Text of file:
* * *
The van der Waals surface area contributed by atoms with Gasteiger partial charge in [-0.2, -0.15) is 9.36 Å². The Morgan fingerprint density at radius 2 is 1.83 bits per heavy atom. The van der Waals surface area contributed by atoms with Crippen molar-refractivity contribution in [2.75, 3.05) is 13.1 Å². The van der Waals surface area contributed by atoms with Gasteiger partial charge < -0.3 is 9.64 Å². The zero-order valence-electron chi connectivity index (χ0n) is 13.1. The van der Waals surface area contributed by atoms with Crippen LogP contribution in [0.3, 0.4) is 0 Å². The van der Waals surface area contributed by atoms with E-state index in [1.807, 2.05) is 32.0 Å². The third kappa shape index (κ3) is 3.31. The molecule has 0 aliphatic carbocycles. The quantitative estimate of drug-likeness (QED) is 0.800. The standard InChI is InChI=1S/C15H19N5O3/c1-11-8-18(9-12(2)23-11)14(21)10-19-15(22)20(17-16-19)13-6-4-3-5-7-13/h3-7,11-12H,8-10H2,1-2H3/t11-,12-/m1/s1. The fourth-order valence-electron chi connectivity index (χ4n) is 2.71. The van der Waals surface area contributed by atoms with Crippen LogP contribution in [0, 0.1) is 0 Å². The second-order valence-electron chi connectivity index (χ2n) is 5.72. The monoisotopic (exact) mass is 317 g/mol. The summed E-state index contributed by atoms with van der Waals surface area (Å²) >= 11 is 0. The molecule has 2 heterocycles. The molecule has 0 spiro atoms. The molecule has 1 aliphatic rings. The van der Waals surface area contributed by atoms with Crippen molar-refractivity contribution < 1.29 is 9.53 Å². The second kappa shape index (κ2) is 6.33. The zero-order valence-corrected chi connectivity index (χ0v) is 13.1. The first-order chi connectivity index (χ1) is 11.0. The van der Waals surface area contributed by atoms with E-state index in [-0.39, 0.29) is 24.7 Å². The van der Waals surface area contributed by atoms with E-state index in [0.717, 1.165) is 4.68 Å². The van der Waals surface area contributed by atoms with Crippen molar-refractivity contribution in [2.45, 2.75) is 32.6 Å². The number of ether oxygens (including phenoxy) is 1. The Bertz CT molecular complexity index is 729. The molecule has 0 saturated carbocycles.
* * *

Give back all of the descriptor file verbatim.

The van der Waals surface area contributed by atoms with Gasteiger partial charge in [-0.2, -0.15) is 9.36 Å². The Morgan fingerprint density at radius 2 is 1.83 bits per heavy atom. The van der Waals surface area contributed by atoms with Crippen molar-refractivity contribution in [2.75, 3.05) is 13.1 Å². The van der Waals surface area contributed by atoms with Gasteiger partial charge < -0.3 is 9.64 Å². The zero-order valence-electron chi connectivity index (χ0n) is 13.1. The van der Waals surface area contributed by atoms with Crippen LogP contribution in [0.3, 0.4) is 0 Å². The van der Waals surface area contributed by atoms with E-state index in [1.807, 2.05) is 32.0 Å². The third kappa shape index (κ3) is 3.31. The molecule has 0 aliphatic carbocycles. The quantitative estimate of drug-likeness (QED) is 0.800. The standard InChI is InChI=1S/C15H19N5O3/c1-11-8-18(9-12(2)23-11)14(21)10-19-15(22)20(17-16-19)13-6-4-3-5-7-13/h3-7,11-12H,8-10H2,1-2H3/t11-,12-/m1/s1. The fourth-order valence-electron chi connectivity index (χ4n) is 2.71. The van der Waals surface area contributed by atoms with Crippen LogP contribution in [0, 0.1) is 0 Å². The second-order valence-electron chi connectivity index (χ2n) is 5.72. The monoisotopic (exact) mass is 317 g/mol. The summed E-state index contributed by atoms with van der Waals surface area (Å²) >= 11 is 0. The molecule has 2 heterocycles. The molecule has 0 spiro atoms. The molecule has 1 aliphatic rings. The van der Waals surface area contributed by atoms with Crippen molar-refractivity contribution < 1.29 is 9.53 Å². The second kappa shape index (κ2) is 6.33. The zero-order valence-corrected chi connectivity index (χ0v) is 13.1. The first-order chi connectivity index (χ1) is 11.0. The van der Waals surface area contributed by atoms with E-state index in [-0.39, 0.29) is 24.7 Å². The van der Waals surface area contributed by atoms with E-state index in [0.717, 1.165) is 4.68 Å². The van der Waals surface area contributed by atoms with Crippen molar-refractivity contribution in [2.45, 2.75) is 32.6 Å². The number of ether oxygens (including phenoxy) is 1. The Bertz CT molecular complexity index is 729. The molecule has 0 saturated carbocycles.